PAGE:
In our resident ophthalmology clinic, I repeatedly hear the same types of comments and questions from patients with glaucoma. These include:

  • “Sorry, doc, life got busy, and I haven’t used my eye drops since my last visit.”
  • “I have 20/20 vision. Do I really have glaucoma?” and
  • “I already have poor vision. Do I need to use eye drops?”

Glaucoma is one of the most challenging chronic diseases to manage as it is relatively asymptomatic until late in the disease course. The rate of patient nonadherence to glaucoma medication can be as high as 80%.1 Among the major barriers to adherence are limited knowledge of the disease and low health literacy among patients.

EFFECTS OF LIMITED PATIENT KNOWLEDGE

Published studies have reported that patients with lower literacy skills demonstrated more advanced visual field loss at the time of glaucoma diagnosis,2 were less likely to express difficulty with eye drop administration,3 refilled glaucoma medication prescriptions less frequently,4 were more likely to miss appointments,2 reported higher levels of dependency on others,4 had greater difficulty naming and describing their medications,5 and had health beliefs that hindered their adherence.6

A study conducted in Switzerland found that only 28% of patients could correctly define glaucoma, and patients with a greater understanding of the condition were more likely to be adherent to their medication.7 Patient education is a crucial component of glaucoma care, and ophthalmologists play an essential role as teachers. However, Sleath et al found that, when prescribing medication for the first time, providers educated patients on the importance of medication adherence in only 39% of visits and 14% of follow-up visits.8 These investigators found that providers were less likely to educate African American patients about glaucoma,8 despite this patient population having an estimated four times greater risk for developing the disease than white patients in the United States.9-11

PRIORITIZING PATIENT EDUCATION

Assessing patient knowledge and literacy during busy clinic hours can be difficult, but there are simple steps to take that can help broaden patients’ understanding of their disease. “Did you know that the nerve in your eye looks like a donut?” is a line that I adopted from my attendings, and it has become one of my favorite ways to start a conversation about glaucoma with my patients.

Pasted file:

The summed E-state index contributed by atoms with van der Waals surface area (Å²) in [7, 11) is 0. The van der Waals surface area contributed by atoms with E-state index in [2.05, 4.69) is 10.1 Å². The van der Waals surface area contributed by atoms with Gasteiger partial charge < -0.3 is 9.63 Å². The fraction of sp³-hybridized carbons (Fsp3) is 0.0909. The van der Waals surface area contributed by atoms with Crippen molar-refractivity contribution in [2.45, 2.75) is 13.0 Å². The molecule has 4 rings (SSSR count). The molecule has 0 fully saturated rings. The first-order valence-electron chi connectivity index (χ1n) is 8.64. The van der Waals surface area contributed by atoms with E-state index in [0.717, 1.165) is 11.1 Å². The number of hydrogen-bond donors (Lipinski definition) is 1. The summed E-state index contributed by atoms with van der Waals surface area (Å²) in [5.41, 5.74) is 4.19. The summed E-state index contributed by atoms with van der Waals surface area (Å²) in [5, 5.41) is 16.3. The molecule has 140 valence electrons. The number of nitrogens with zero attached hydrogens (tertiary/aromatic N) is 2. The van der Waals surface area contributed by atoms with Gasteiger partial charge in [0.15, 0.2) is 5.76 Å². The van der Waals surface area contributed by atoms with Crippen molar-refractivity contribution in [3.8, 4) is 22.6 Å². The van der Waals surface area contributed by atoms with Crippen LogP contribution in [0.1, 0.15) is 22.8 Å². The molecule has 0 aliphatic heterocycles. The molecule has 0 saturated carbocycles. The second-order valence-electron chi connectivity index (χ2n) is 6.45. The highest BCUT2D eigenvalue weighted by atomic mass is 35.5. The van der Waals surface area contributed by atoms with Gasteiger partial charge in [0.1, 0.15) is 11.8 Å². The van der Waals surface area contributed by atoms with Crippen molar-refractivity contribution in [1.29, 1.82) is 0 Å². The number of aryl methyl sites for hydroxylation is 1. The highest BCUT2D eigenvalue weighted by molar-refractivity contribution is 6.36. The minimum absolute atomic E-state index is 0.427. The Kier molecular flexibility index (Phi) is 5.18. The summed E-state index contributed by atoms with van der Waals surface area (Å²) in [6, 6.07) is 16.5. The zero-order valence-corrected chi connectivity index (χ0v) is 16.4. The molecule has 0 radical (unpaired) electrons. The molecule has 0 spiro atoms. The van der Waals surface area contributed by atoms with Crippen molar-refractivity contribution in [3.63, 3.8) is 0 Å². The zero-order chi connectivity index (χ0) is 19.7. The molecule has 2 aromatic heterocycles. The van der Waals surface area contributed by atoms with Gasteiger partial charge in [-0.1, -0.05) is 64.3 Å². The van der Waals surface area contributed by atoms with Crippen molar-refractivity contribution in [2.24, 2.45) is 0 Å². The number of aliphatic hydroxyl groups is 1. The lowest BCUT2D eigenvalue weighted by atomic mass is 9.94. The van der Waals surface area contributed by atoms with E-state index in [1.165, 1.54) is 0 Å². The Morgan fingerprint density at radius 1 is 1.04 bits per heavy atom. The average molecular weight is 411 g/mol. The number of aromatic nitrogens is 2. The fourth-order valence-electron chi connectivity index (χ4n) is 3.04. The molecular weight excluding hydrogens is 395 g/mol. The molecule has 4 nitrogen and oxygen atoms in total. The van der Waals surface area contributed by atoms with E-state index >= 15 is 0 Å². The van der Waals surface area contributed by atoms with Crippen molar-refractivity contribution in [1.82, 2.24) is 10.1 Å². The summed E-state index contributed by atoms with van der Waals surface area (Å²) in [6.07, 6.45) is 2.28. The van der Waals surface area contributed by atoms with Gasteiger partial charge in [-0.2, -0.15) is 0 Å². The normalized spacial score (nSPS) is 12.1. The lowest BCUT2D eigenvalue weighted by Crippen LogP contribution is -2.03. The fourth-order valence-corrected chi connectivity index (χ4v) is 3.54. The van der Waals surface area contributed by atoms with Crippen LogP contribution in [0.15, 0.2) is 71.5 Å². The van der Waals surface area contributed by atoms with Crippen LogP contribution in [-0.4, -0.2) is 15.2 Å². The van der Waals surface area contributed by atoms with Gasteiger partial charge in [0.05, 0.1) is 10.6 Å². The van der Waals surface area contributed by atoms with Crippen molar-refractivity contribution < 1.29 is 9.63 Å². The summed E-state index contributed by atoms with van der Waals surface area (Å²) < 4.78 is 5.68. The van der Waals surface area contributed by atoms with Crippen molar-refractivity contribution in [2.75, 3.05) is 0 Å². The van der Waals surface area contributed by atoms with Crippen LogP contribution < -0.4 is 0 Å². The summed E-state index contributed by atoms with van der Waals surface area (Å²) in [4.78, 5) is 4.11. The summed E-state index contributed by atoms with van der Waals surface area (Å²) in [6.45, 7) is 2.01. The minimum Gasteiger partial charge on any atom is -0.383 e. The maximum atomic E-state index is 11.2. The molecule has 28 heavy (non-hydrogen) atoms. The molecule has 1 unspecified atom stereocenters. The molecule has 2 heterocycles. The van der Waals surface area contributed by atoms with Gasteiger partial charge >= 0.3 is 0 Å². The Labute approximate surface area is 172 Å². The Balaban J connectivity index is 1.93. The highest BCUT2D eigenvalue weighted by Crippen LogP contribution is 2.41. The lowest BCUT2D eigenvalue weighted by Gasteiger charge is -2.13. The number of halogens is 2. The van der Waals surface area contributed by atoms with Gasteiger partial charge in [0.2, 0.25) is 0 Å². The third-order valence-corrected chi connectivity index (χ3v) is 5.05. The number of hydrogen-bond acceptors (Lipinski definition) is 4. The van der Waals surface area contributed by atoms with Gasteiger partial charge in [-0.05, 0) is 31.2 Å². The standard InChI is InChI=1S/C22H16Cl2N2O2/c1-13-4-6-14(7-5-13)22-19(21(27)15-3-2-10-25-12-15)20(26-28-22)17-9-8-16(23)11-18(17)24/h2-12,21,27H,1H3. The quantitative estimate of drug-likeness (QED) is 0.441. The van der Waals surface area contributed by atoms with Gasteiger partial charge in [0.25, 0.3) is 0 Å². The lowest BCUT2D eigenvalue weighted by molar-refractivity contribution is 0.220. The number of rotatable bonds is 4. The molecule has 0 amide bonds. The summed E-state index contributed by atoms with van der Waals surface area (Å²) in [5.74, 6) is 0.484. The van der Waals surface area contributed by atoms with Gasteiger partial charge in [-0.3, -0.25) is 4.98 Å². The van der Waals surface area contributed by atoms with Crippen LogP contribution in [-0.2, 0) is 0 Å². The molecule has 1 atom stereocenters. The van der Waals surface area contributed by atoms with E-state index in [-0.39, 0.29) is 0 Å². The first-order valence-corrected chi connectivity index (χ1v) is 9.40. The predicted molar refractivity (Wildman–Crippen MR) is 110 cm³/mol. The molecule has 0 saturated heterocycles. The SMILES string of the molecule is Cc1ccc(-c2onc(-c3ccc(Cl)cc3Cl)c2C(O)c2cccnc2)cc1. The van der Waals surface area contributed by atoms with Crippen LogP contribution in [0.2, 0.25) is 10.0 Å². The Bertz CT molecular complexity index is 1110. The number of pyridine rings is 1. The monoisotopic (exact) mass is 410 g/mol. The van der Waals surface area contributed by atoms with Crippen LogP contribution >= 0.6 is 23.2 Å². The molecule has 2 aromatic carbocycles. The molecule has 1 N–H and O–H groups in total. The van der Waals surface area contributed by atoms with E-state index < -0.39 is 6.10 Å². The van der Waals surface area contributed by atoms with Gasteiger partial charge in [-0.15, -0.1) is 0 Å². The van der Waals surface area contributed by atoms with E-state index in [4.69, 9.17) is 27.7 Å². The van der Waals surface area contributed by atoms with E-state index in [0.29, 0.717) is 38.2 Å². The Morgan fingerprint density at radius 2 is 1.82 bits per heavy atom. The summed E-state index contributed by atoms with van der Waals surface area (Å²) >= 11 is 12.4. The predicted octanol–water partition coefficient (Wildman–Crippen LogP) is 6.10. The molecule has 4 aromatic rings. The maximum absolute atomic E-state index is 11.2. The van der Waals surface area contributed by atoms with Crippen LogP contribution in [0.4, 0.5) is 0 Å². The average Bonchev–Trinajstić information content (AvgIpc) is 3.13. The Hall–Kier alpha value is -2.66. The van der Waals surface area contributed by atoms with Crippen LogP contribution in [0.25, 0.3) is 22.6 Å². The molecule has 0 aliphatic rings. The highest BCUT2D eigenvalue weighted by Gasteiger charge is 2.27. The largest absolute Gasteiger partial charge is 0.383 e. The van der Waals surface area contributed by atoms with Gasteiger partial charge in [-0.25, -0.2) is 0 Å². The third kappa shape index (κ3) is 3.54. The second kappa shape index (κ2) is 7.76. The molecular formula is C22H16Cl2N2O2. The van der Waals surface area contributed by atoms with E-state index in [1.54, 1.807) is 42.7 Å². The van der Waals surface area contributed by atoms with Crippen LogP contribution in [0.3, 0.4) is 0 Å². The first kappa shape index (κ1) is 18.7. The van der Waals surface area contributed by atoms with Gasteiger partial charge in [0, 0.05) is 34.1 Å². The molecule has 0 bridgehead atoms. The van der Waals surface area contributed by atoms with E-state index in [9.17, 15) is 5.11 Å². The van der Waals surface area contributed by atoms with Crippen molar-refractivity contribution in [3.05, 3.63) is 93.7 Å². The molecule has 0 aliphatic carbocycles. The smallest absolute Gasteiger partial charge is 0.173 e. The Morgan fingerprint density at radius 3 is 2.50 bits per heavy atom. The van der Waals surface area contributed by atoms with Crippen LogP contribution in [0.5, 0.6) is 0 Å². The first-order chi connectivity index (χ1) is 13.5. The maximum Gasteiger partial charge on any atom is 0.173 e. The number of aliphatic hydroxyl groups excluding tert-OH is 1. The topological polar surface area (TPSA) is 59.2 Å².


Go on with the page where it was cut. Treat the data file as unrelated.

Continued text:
Online Resources for Patient Education

Resources such as outreach tools and tips from the National Eye Health Education Program, Glaucoma Research Foundation, and other support groups, particularly for young patients, can help increase awareness about glaucoma. I often refer patients to the National Eye Health Education Program and AAO websites for educational materials, which are written at fifth-to-eighth-grade reading levels. In patients with diabetes and poor health literacy skills, interventions tailored to patients’ characteristics have improved hemoglobin A1C.6 Directing glaucoma patients toward simple and clear educational materials can potentially similarly improve their treatment adherence and ultimately affect their visual outcomes.

CONCLUSION

Limited knowledge of glaucoma and low health literacy can be significant barriers to patient adherence. However, challenges with adherence can be overcome with effective physician-patient communication that assesses patients’ knowledge and provides them with the necessary education. Physicians can help bridge the gaps in patient knowledge by referring them to online outreach tools and social media groups that aim to increase patient awareness of glaucoma.

1. Resnikoff S, Pascolini D, Etya’ale D, et al. Global data on visual impairment in the year 2002. Bull World Health Organ. 2004;82(11):844-851.

2. Juzych MS, Randhawa S, Shukairy A, Kaushal P, Gupta A, Shalauta N. Functional health literacy in patients with glaucoma in urban settings. Arch Ophthalmol. 2008;126(5):718-724.

3. Slota C, Sayner R, Vitko M, et al. Glaucoma patient expression of medication problems and nonadherence. Optom Vis Sci. 2015;92(5):537-543.

4. Muir KW, Santiago-Turla C, Stinnett SS, et al. Health literacy and adherence to glaucoma therapy. Am J Ophthalmol. 2006;142(2):223-226.

5. Williams MV, Parker RM, Baker DW, Coates W, Nurss J. The impact of inadequate functional health literacy on patients’ understanding of diagnosis, prescribed medications, and compliance [abstract]. Acad Emerg Med. 1995;2(5):386.

6. Kalichman SC, Ramachandran B, Catz S. Adherence to combination antiretroviral therapies in HIV patients of low health literacy. J Gen Intern Med. 1999;14(5):267-273.

7. Mansouri K, Iliev ME, Rohrer K, Shaarawy T. Compliance and knowledge about glaucoma in patients at tertiary glaucoma units. Int Ophthalmol. 2011;31(5):369-376.

8. Sleath B, Blalock SJ, Carpenter DM, et al. Provider education about glaucoma and glaucoma medications during videotaped medical visits. J Ophthalmol. 2014;2014:238939.

9. Quigley HA, Vitale S. Models of open-angle glaucoma prevalence and incidence in the United States. Invest Ophthalmol Vis Sci. 1997;38(1):83-91.

10. Sommer A, Tielsch JM, Katz J, et al. Racial differences in the cause-specific prevalence of blindness in east Baltimore. N Engl J Med. 1991;325(20):1412-1417.

11. Varma R, Ying-Lai M, Francis BA, et al. Prevalence of open-angle glaucoma and ocular hypertension in Latinos: the Los Angeles Latino Eye Study. Ophthalmology. 2004;111(8):1439-1448.